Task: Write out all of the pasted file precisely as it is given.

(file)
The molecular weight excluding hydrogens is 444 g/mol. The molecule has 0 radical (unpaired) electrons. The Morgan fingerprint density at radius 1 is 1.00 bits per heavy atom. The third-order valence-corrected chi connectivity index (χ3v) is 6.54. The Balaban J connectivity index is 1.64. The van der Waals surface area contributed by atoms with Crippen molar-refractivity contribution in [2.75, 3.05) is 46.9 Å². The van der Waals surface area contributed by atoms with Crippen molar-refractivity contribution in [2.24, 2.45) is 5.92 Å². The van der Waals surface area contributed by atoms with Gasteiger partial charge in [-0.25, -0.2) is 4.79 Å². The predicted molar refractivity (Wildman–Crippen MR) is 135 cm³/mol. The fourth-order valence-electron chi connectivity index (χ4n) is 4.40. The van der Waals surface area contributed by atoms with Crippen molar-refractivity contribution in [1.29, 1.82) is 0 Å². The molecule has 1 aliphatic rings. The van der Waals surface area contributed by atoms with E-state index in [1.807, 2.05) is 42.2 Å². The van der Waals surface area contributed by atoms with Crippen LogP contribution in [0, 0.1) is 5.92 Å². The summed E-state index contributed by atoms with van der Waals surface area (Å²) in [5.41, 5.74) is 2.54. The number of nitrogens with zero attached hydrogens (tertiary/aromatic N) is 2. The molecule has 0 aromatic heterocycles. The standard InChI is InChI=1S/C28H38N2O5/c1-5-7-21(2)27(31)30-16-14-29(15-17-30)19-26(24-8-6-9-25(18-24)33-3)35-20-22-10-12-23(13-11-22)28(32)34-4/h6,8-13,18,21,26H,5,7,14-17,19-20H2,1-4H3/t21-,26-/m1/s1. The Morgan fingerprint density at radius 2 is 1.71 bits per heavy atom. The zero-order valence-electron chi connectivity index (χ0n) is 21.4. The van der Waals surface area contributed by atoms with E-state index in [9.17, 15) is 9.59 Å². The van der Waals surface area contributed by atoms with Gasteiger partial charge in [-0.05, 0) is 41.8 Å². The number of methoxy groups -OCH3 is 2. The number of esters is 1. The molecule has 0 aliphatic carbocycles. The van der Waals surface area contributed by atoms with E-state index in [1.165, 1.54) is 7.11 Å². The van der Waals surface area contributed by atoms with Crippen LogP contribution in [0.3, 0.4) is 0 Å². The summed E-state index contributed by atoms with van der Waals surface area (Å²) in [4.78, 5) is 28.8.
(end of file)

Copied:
The molecular weight excluding hydrogens is 444 g/mol. The molecule has 0 radical (unpaired) electrons. The Morgan fingerprint density at radius 1 is 1.00 bits per heavy atom. The third-order valence-corrected chi connectivity index (χ3v) is 6.54. The Balaban J connectivity index is 1.64. The van der Waals surface area contributed by atoms with Crippen molar-refractivity contribution in [2.75, 3.05) is 46.9 Å². The van der Waals surface area contributed by atoms with Crippen molar-refractivity contribution in [2.24, 2.45) is 5.92 Å². The van der Waals surface area contributed by atoms with Gasteiger partial charge in [-0.25, -0.2) is 4.79 Å². The predicted molar refractivity (Wildman–Crippen MR) is 135 cm³/mol. The fourth-order valence-electron chi connectivity index (χ4n) is 4.40. The van der Waals surface area contributed by atoms with Crippen molar-refractivity contribution in [1.29, 1.82) is 0 Å². The molecule has 1 aliphatic rings. The van der Waals surface area contributed by atoms with E-state index in [1.807, 2.05) is 42.2 Å². The van der Waals surface area contributed by atoms with Crippen LogP contribution in [0, 0.1) is 5.92 Å². The summed E-state index contributed by atoms with van der Waals surface area (Å²) in [5.41, 5.74) is 2.54. The number of nitrogens with zero attached hydrogens (tertiary/aromatic N) is 2. The molecule has 0 aromatic heterocycles. The standard InChI is InChI=1S/C28H38N2O5/c1-5-7-21(2)27(31)30-16-14-29(15-17-30)19-26(24-8-6-9-25(18-24)33-3)35-20-22-10-12-23(13-11-22)28(32)34-4/h6,8-13,18,21,26H,5,7,14-17,19-20H2,1-4H3/t21-,26-/m1/s1. The Morgan fingerprint density at radius 2 is 1.71 bits per heavy atom. The zero-order valence-electron chi connectivity index (χ0n) is 21.4. The van der Waals surface area contributed by atoms with E-state index in [9.17, 15) is 9.59 Å². The van der Waals surface area contributed by atoms with Gasteiger partial charge in [-0.05, 0) is 41.8 Å². The number of methoxy groups -OCH3 is 2. The number of esters is 1. The molecule has 0 aliphatic carbocycles. The van der Waals surface area contributed by atoms with E-state index in [1.165, 1.54) is 7.11 Å². The van der Waals surface area contributed by atoms with Crippen LogP contribution in [0.3, 0.4) is 0 Å². The summed E-state index contributed by atoms with van der Waals surface area (Å²) in [4.78, 5) is 28.8.